In My View
Biden in, Trump out and a challenge ahead
Last Wednesday was a historic day for America. Under unprecedented security measures, Joseph Robinette Biden Jr. took the oath of office as the 46th president of the United States while Kamala Devi Harris as the first Black and female vice-president of South Asian descent making history and showing that anyone can have a fair chance in America.
With deployment of over 25,000 members of the National Guard in addition to Metropolitan Police and Military Police in Washington DC for the inauguration of Joe Biden and Kamala Harris, the US capital looked like a war zone. Most people watched the inauguration on live TV in real time as the city was locked down due to Jan. 6 insurrection at the US Capitol and COVID-19.
Breaking with tradition, Donald Trump became the first American president in 152 years to skip the inauguration of his successor. He, however, wasn't alone to do this. He joined three other American presidents who also boycotted the inaugurations of their successors in the past. They were President John Adams in 1801, President John Quincy Adams in 1829 and President Andrew Johnson in 1869.
After the inauguration, the hard work began. The new administration of President Biden faces a huge challenge. "Make America Great Again" was the rallying cry of Donald Trump that propelled him to victory in 2016 presidential election. But during the last four years of his presidency, he did just the opposite to America---both domestically and internationally---in the eyes of most Americans as well as America's friends abroad.
Starting from his discriminatory travel ban on Muslim countries and hardline stand on immigration to withdrawal from the Paris Climate Accord and United Nations organizations---all caused a long-lasting damage to America's image as a nation of immigrants and its principle on multilateralism in the world. As the new White House Chief of Staff Ron Klain noted, the Biden administration "will inherit a huge mess."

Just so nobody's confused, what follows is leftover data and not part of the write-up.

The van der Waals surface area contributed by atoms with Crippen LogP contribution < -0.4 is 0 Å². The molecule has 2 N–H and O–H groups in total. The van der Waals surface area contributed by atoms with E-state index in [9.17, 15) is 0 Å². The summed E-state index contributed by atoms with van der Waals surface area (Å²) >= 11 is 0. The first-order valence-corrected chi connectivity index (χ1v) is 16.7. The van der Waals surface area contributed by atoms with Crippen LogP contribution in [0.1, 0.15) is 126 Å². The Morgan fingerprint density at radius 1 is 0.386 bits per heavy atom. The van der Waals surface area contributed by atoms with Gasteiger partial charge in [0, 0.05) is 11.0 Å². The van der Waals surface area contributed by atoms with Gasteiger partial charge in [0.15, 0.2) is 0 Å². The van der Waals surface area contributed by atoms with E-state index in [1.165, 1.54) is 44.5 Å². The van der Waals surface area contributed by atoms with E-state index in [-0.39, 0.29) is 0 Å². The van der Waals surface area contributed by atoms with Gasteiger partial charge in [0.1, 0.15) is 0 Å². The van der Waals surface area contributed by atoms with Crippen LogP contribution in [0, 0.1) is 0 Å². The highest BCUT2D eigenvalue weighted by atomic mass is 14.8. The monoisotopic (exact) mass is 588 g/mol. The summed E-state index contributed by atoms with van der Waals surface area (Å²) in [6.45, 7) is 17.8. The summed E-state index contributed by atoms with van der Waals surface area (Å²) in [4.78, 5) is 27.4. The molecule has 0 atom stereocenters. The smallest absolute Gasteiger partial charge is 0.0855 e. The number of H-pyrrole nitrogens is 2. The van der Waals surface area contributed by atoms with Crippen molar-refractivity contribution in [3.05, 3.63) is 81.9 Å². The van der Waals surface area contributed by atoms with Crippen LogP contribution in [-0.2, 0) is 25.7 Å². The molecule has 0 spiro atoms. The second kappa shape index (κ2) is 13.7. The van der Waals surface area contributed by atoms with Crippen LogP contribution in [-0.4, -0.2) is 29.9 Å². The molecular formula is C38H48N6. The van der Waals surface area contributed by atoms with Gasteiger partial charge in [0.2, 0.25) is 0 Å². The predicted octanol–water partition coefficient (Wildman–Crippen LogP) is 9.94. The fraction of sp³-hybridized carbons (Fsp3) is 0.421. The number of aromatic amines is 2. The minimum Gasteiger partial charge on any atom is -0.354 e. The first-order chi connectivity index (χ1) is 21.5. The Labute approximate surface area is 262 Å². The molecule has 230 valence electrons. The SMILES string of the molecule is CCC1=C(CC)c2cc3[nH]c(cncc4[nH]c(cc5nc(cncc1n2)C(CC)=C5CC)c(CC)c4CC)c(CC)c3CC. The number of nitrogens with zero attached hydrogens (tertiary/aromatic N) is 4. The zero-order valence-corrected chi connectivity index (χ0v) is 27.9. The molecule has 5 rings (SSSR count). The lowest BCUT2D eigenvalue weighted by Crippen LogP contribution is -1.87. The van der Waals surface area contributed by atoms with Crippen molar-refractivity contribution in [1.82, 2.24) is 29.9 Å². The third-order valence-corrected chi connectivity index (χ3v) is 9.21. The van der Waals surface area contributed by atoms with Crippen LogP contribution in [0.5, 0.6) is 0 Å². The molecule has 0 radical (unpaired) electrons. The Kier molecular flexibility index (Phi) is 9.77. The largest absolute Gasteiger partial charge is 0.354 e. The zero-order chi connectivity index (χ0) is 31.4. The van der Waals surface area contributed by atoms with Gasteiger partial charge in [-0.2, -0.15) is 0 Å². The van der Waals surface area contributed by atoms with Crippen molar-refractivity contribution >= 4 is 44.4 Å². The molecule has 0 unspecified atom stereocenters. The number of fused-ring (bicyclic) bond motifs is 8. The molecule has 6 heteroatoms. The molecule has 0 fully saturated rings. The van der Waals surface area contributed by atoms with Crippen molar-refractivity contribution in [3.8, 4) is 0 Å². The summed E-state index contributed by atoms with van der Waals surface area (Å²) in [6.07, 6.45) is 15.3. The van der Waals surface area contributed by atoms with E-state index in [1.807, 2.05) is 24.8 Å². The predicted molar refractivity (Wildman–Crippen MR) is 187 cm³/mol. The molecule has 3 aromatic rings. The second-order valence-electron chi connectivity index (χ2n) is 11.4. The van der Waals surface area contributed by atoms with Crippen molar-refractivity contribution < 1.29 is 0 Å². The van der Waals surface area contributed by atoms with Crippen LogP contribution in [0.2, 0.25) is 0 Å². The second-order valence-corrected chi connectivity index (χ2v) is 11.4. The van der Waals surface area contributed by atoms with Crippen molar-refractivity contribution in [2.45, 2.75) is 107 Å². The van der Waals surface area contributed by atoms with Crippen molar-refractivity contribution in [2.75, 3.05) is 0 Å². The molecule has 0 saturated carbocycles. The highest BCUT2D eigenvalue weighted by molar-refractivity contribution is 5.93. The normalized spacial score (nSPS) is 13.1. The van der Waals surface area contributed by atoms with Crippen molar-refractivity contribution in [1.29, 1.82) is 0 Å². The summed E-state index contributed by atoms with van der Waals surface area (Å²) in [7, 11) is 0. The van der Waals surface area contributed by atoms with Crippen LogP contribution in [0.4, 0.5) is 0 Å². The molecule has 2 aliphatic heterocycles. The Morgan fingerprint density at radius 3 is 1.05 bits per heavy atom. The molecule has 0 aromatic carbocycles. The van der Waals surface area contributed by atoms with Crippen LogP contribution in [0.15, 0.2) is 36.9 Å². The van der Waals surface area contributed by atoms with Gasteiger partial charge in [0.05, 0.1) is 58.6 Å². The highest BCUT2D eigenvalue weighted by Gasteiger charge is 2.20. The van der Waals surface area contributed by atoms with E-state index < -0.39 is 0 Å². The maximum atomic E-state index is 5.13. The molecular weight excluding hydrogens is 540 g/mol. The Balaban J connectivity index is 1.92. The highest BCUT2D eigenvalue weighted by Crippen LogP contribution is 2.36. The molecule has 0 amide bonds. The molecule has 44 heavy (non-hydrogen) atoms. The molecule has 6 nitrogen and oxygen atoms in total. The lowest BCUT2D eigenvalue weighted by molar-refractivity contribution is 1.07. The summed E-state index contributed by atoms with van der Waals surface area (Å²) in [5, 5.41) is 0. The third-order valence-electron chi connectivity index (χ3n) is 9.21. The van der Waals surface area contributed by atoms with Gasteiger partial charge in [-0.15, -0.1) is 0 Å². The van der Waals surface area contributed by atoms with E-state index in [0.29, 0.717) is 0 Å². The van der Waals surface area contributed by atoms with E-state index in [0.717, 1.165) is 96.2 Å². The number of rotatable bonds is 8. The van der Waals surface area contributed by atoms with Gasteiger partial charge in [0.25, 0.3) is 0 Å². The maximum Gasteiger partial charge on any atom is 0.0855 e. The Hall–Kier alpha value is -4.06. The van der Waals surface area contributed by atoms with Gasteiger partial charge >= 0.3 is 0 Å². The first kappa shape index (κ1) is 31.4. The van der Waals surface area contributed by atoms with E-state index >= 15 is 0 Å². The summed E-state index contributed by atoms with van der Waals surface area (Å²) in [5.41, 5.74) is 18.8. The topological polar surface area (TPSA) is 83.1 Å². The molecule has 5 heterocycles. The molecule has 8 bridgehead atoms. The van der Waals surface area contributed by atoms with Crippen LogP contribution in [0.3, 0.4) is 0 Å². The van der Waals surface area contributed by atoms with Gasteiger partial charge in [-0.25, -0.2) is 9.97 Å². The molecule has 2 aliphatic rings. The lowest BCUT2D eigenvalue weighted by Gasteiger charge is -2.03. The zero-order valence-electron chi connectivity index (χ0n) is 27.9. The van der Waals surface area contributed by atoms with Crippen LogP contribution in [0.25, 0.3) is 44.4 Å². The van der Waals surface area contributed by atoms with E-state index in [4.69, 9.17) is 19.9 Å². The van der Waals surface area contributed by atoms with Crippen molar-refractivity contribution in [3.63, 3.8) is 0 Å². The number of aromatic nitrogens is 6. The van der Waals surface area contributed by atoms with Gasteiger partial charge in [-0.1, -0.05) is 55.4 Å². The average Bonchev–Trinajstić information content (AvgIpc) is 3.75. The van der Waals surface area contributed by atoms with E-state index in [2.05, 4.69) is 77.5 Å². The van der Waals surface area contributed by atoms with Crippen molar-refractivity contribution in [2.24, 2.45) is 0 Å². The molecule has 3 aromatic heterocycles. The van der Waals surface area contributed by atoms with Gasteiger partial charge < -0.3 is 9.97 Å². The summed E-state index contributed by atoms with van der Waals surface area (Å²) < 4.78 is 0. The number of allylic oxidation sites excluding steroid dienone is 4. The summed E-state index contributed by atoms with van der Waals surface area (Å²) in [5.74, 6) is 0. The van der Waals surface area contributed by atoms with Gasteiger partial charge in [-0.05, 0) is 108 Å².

In addition to the Paris Climate Agreement and the multilateral deal on Iran's nuclear program, Donald Trump withdrew the United States from the United Nations Educational, Scientific and Cultural Organization or UNESCO and United Nations Human Rights Council or UNHRC. He also announced America's withdrawal from the World Health Organization but President Biden reversed the withdrawal through an executive order shortly after his inauguration.
United Nations was born in San Francisco, California on October 24, 1945 and the United States is one of the founding members of the organization. The US is also one of the five permanent members of the UN Security Council. So when Trump started to withdraw the US from different UN bodies, many around the world scratched their heads finding it an extremely shocking and puzzling development.
But as promised, even though President Joe Biden signed on his very first day in office over a dozen executive orders including the ones that would reverse the racist travel ban on Muslim countries and allow America to rejoin Paris Climate Agreement, it will take years to restore America's reputation as the undisputed leader in virtually every field and create confidence of the world in America again.
Democracy itself came under a siege in America as the pro-Trump mob stormed the US Capitol on Jan. 6 to overturn the results of a free and fair election. That shocking incident and Trump's refusal to concede to now President Biden will embolden dictators and military rulers around the world who do not believe in democracy. America has lost its moral authority to talk about democracy in other countries at least for the time being.